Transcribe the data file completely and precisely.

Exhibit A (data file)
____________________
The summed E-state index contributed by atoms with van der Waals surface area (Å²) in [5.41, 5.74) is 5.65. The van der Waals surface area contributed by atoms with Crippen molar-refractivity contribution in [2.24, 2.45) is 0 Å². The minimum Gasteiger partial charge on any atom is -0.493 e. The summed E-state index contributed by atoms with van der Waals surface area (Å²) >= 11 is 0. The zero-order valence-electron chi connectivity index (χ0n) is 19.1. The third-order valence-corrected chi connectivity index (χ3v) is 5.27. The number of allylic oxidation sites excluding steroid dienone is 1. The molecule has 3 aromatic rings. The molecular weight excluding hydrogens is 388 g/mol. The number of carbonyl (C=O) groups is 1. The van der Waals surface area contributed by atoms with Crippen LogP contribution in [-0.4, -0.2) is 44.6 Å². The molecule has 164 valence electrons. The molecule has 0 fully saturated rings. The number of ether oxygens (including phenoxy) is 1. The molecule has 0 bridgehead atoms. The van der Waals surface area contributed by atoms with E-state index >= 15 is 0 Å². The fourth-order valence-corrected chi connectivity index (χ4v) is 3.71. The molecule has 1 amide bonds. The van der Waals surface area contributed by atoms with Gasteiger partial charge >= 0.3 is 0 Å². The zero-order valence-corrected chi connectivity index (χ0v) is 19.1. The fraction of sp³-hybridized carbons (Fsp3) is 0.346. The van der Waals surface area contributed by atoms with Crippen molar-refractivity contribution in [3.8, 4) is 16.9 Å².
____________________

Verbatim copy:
The summed E-state index contributed by atoms with van der Waals surface area (Å²) in [5.41, 5.74) is 5.65. The van der Waals surface area contributed by atoms with Crippen molar-refractivity contribution in [2.24, 2.45) is 0 Å². The minimum Gasteiger partial charge on any atom is -0.493 e. The summed E-state index contributed by atoms with van der Waals surface area (Å²) >= 11 is 0. The zero-order valence-electron chi connectivity index (χ0n) is 19.1. The third-order valence-corrected chi connectivity index (χ3v) is 5.27. The number of allylic oxidation sites excluding steroid dienone is 1. The molecule has 3 aromatic rings. The molecular weight excluding hydrogens is 388 g/mol. The number of carbonyl (C=O) groups is 1. The van der Waals surface area contributed by atoms with Crippen LogP contribution in [-0.4, -0.2) is 44.6 Å². The molecule has 164 valence electrons. The molecule has 0 fully saturated rings. The number of ether oxygens (including phenoxy) is 1. The molecule has 0 bridgehead atoms. The van der Waals surface area contributed by atoms with E-state index >= 15 is 0 Å². The fourth-order valence-corrected chi connectivity index (χ4v) is 3.71. The molecule has 1 amide bonds. The van der Waals surface area contributed by atoms with Gasteiger partial charge >= 0.3 is 0 Å². The zero-order valence-corrected chi connectivity index (χ0v) is 19.1. The fraction of sp³-hybridized carbons (Fsp3) is 0.346. The van der Waals surface area contributed by atoms with Crippen molar-refractivity contribution in [3.8, 4) is 16.9 Å².